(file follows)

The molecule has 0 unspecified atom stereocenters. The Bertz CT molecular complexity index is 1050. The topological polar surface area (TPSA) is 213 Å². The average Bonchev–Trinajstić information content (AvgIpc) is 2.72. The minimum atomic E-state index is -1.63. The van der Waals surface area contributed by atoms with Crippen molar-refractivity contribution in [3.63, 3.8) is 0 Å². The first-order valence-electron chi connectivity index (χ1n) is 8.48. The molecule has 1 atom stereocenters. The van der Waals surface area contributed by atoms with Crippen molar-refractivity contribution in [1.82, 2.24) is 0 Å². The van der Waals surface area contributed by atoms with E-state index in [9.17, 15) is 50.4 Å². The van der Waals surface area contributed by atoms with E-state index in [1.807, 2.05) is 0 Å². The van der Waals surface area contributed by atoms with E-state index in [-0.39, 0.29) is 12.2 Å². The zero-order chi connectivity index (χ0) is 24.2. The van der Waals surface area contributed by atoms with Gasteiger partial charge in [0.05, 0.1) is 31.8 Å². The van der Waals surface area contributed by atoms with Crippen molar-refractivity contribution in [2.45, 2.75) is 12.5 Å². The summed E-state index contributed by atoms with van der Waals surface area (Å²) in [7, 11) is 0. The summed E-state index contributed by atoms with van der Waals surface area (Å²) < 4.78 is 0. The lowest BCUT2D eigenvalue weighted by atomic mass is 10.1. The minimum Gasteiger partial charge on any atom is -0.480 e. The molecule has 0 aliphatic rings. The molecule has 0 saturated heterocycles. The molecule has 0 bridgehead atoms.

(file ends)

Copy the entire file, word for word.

The molecule has 0 unspecified atom stereocenters. The Bertz CT molecular complexity index is 1050. The topological polar surface area (TPSA) is 213 Å². The average Bonchev–Trinajstić information content (AvgIpc) is 2.72. The minimum atomic E-state index is -1.63. The van der Waals surface area contributed by atoms with Crippen molar-refractivity contribution in [3.63, 3.8) is 0 Å². The first-order valence-electron chi connectivity index (χ1n) is 8.48. The molecule has 1 atom stereocenters. The van der Waals surface area contributed by atoms with Crippen molar-refractivity contribution in [1.82, 2.24) is 0 Å². The van der Waals surface area contributed by atoms with E-state index in [9.17, 15) is 50.4 Å². The van der Waals surface area contributed by atoms with E-state index in [1.807, 2.05) is 0 Å². The van der Waals surface area contributed by atoms with E-state index in [-0.39, 0.29) is 12.2 Å². The zero-order chi connectivity index (χ0) is 24.2. The van der Waals surface area contributed by atoms with Gasteiger partial charge in [0.05, 0.1) is 31.8 Å². The van der Waals surface area contributed by atoms with Crippen molar-refractivity contribution in [2.45, 2.75) is 12.5 Å². The summed E-state index contributed by atoms with van der Waals surface area (Å²) in [7, 11) is 0. The summed E-state index contributed by atoms with van der Waals surface area (Å²) < 4.78 is 0. The lowest BCUT2D eigenvalue weighted by atomic mass is 10.1. The minimum Gasteiger partial charge on any atom is -0.480 e. The molecule has 0 aliphatic rings. The molecule has 0 saturated heterocycles. The molecule has 0 bridgehead atoms.